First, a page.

Gary Vaynerchuk believes this generation is going to demystify wine. All they need to do is bring the thunder.
He brings it five days a week with his groundbreaking video blog, Wine Library TV, which is named after his parents' New Jersey shop. His tastings air from the thunder saddle, better known as the basement.
There, to an estimated 80,000 daily viewers, Vaynerchuk, 32, takes "sniffy sniffs," spits into a Jets bucket and compares a Zinfandel's muted nose to a basketball player who can't go left.
Vaynerchuk, who is director of operations at Wine Library, is about educating consumers and debunking myths. He'll scrunch up his face in disgust and slam a wine while his father tries to sell it upstairs. Then he'll tell you not to listen to a word he says. Think Jim Carrey, with a palate.
And while most people who take Robert Parker's word as gold could never spot the critic in a restaurant, we've seen Vaynerchuk on "Late Night with Conan O'Brien." His honesty is arresting. He's the real deal.
Recently, I caught up with Vaynerchuk while he was in San Francisco promoting his book, "Gary Vaynerchuk's 101 Wines Guaranteed to Inspire, Delight, and Bring Thunder to Your World" (Rodale, $19.95). Here's what the man of thunder had to say.
Q: What do you think the world should drink more of?
A: Crisp white wines. Albarino. Greco Di Tufo. Falanghina. Complex wines at 8 to 15 bucks and amazing
with food. There's something to be said for acidic whites. I think they train your palate and open you up.
Q: What wine secret do you hope never gets out?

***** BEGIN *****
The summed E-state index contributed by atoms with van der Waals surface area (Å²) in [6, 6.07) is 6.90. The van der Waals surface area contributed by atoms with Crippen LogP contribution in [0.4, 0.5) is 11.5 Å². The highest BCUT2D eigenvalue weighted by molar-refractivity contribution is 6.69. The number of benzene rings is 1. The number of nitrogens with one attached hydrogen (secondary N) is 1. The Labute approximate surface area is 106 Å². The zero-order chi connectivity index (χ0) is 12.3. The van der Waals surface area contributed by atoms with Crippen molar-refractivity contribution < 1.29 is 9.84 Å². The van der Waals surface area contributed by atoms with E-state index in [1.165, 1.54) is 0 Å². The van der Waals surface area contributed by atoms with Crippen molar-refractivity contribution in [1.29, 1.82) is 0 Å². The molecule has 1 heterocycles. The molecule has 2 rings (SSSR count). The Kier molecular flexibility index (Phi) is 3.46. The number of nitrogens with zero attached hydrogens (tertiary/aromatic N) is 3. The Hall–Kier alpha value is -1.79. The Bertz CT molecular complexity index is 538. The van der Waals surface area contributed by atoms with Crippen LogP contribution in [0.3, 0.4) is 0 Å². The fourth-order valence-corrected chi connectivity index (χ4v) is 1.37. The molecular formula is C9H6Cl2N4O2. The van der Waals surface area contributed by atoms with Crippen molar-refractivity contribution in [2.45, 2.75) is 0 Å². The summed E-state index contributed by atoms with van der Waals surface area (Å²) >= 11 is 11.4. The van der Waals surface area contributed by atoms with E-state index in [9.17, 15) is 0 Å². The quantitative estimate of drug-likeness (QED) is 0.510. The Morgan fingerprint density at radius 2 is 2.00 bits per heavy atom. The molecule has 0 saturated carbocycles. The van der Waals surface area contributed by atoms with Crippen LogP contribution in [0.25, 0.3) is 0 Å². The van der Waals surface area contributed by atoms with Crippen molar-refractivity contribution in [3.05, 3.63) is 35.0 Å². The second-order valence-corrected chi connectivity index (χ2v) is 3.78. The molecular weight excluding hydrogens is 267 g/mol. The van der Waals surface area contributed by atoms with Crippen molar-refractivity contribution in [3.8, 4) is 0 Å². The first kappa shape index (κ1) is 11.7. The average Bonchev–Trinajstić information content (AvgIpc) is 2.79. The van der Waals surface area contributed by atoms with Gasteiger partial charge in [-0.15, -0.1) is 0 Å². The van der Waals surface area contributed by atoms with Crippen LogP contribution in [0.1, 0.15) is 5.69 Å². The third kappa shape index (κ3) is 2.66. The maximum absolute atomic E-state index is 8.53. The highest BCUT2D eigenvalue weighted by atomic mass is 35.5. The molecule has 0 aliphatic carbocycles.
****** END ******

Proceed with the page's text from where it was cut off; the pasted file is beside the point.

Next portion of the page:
A: Grower's Champagne. Everyone continuously drinks Moet and Perrier. But there are hundreds of Champagnes that rock the house. I love to keep my Cava a secret, too. For $12 to $18, you can drink insane Cavas.
Q: What's your preferred method of preservation? Gas? Vacuum? Freezer?
A: I'm a huge fan of putting the cork back in the bottle and putting it on the counter. Or cook with it the third day. But the real thing is boxed wine. If our society throws out preconceived notions of this form of wine, I'd say give me Camus Cabernet in a Tetra Pak.
Q: You've been called the millennial Robert Parker at a time when Alice Feiring's book on homogenous, Parkerized wines just hit stores. Got an opinion on the guy?
A: He's a product of his own success. He's passionate and honest. That really rocks me. There's a lot of people at fault for what's happening to wine. The retailers who quote him and use shelf talkers instead of branding themselves. There are not enough messengers of wine. And in general, we are a society that doesn't think for itself. Plus, we are a very young wine society.
Q: You started drinking wine relatively late for someone who grew up around it. What was your Aha! wine?
A: It was a 1993 Masi Amarone and it tasted like pure milk chocolate. I was 22. But I could recite Italian DOCGs when I was a lot younger. That's the thing. A lot of people can wine-nerd it up, but they've never compared Grenache roses from the Loire and Languedoc. People are totally misguided. Vaynermaniacs are about discovering what they like.